Let’s talk about property rights as it relates to rentals on Nantucket. I’ve heard a few people say that regulating and limiting short-term rentals on the island infringes upon their property rights. And for them, it likely feels that way. But the truth is something different. As voters, we all need to grasp the fact that property rights are not unlimited and they are not stagnant.
For example, by right, as of 2022, one can have a secondary and tertiary dwelling on certain properties. 20 years ago this was not true. And in another ten years, who knows? Property rights change according to what the community needs and wants. We don’t allow gas stations in every zoning district. And we don’t allow anyone to build a five-story apartment building on their property. The community sets a limit on what it wants.
So when it comes to the rules surrounding renting one’s home, long term or short, we have what is allowed now and what we are looking at this Spring is whether we ought to change those rules. When people talk about rights, they are obfuscating the issue somewhat. They are using a highly charged phrase — my rights — because as American citizens, we are hard-wired to protect an individual’s rights. But let’s be clear. Short-term rentals are not a right, like free speech or the right to an attorney. In fact, right now, if one takes a purely legal view of the situation, no one actually has the right to conduct commercial activity in a zone that does not allow commercial activity in Massachusetts (this is a case that was ruled in 2021 in Massachusetts by the Supreme Judicial Court. And it applies directly to Nantucket. Check it out.)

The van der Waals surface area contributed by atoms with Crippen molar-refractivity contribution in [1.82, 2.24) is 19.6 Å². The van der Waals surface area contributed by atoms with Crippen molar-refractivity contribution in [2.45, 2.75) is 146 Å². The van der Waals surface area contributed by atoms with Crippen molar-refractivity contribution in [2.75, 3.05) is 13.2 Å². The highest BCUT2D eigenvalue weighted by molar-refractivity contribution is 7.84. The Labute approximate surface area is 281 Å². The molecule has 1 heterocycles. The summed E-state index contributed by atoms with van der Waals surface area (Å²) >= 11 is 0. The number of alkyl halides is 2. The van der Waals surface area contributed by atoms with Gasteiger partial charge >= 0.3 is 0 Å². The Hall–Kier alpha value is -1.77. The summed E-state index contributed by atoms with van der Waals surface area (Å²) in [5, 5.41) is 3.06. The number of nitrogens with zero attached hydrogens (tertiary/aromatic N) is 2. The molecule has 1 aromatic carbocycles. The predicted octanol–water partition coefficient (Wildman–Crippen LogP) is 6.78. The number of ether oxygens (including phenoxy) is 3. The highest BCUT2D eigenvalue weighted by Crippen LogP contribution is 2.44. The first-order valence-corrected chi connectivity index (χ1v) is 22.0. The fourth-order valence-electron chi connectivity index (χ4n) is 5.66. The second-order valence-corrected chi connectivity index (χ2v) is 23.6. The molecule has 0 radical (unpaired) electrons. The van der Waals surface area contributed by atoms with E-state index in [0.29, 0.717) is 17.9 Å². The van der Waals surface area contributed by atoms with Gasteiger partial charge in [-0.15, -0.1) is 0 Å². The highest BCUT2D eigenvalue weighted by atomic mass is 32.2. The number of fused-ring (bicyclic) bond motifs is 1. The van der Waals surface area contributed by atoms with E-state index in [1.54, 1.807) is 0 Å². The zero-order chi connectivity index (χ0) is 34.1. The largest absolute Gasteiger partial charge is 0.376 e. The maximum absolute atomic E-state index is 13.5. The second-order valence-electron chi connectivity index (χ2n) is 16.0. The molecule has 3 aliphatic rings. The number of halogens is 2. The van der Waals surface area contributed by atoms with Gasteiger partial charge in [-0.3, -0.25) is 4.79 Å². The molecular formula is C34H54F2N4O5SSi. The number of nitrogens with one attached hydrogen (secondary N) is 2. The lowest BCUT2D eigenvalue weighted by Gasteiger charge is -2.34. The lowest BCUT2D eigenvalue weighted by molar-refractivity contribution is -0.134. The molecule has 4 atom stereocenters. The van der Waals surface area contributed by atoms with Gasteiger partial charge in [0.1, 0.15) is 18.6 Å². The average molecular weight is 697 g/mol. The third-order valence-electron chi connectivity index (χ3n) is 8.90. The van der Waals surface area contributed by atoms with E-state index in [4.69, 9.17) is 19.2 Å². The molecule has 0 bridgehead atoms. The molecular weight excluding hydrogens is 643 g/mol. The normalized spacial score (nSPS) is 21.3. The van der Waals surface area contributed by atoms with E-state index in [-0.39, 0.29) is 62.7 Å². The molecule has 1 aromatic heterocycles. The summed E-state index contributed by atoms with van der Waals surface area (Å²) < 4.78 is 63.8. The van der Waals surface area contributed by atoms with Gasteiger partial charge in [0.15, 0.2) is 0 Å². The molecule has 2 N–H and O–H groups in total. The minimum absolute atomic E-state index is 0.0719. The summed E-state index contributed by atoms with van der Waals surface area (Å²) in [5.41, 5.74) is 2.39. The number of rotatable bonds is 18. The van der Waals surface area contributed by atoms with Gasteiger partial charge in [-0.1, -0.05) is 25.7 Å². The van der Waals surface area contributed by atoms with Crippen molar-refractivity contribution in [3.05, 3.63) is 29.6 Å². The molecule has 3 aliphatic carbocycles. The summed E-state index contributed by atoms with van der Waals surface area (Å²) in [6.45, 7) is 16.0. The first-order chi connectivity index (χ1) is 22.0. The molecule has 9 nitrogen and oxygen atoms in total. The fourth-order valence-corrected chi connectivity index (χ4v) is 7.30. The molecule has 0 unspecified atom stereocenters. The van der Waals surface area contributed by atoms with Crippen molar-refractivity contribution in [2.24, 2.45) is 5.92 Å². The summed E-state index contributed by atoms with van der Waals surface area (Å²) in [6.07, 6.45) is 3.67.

In other words, short-term rentals as a business have been ruled to not be a property right. Legally speaking. There is no grey area here.
What we will decide at town meeting is whether we, as a community, want to alter our zoning code and make it a right and, certainly, a number of people want it to be codified as such. Anyone who owns properties and wishes to benefit from short-term rents will likely lobby very hard for this. Others who value other things about Nantucket will likely lobby against it.
As voters, it’s critically important that we listen to what others are saying about this issue and the words they are using. Property rights are not god-given. They are bestowed and restricted by the community.